James Franco/Photo © Doug Chamberlain/Getty
Like a vengeful god, James Franco spent much of 2011 deluging us with things he created or news of things he planned to create. And once the inevitable backlash set in the public grew weary and wary of the rapid-fire announcements about the latest awards show he was hosting, blockbuster he was headlining, auteur-driven prestige picture he was promoting, meta short film he’d shot, art installation he’d created, book he was planning to write or adapt into a film he planned to direct. So in an act of self-preservation and mercy to our readers, we instituted an unofficial James Franco blackout period: No more James Franco-driven posts until further notice.
Notice: A sufficient period of time has elapsed to stop the spread of widespread Franco burnout. This change in policy was set in motion by news of a pair of undeniably intriguing, challenging, and potentially groundbreaking feature films based on the work of two lions of contemporary narrative poetry — Stephen Dobyns and C. K. Williams — whose best work sits on our special shelf designated for books that most remind us of who we are, what we love, why we’re alive. Williams’ Flesh and Blood and Dobyns’ Body Traffic occupy that vaunted space in my library alongside the classics and sentimental favorites that also made the cut.
Franco has selected different collections — Williams’ Tar and Dobyns’ Black Dog, Red Dog – for his two feature adaptations and he’s already recruited a motley crew of recognizable actresses for each film. “Tar” will star Jessica Chastain and Mila Kunis while the likes of Whoopi Goldgerg, Chloe Sevigny, and Olivia Wilde have signed up for roles in “Black Dog, Red Dog.” However it’s nearly impossible to determine what shape these projects will take narratively or stylistically. Both Dobyns’ and Williams’ work might be described as spare, raw, emotionally-incisive portraiture of the disappointments and fleeting moments of unexpected delight animating our daily lives. Williams writes in long highly structured stanzas always ending with an explosively beautiful or painful last line. Dobyns’ work offers astringent, honest, and id-fueled insights into the comedy of our failures and tragedies of our successes.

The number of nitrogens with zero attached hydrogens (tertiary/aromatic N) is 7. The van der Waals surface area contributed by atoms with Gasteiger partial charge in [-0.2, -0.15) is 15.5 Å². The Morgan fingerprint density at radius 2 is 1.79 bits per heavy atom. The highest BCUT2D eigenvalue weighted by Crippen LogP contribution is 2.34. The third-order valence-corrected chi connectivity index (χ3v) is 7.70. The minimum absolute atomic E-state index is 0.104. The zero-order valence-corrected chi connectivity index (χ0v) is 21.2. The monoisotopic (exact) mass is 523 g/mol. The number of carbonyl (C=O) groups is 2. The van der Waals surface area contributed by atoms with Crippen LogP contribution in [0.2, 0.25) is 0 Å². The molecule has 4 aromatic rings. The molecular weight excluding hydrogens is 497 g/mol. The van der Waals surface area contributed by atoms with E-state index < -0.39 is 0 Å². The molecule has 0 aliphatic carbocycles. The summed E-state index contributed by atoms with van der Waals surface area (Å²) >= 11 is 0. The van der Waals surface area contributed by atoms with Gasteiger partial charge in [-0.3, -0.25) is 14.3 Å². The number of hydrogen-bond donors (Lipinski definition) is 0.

It doesn’t really matter where either of these films lands on the success spectrum. This pair of projects is such an ambitious and audacious undertaking, the results will offer an interesting and informative point of reference for anyone interested in engaging with storytelling that grapples with life’s Big Questions. What’s particularly exciting here is that if either one of these flicks receives even the most modest acclaim, it could open the door to more poetry in motion pictures. For our money, this would be a very positive development indeed.
The relatively slim back catalogue of poetry-based feature films runs the gamut from “O Brother Where Art Thou” (Homer) to “Howl” (Allen Ginsberg) to “The Raven” (Poe). And while there has been no shortage of films about poets — “Sylvia,” “An Angel at My Table,” “Total Eclipse” among them — only the most determined and intrepid filmmakers have attempted to translate verse into a screenplay’s three-act structure.
If Franco achieves the breakthrough we’re hoping for in this arena, we’ve already worked up a wish list of poets whose work we’d most like to see on the big screen. Our most urgent request is a dark journey into the heart and soul of Anne Sexton‘s oeuvre. We’d also be thrilled to see what some enterprising filmmaker might do with the poems of Pablo Neruda, Robert Pinsky, Philip Levine, and Elizabeth Bishop. While we’re taking orders, why don’t you submit a few of the poets, living or not, whose work you feel is most camera ready.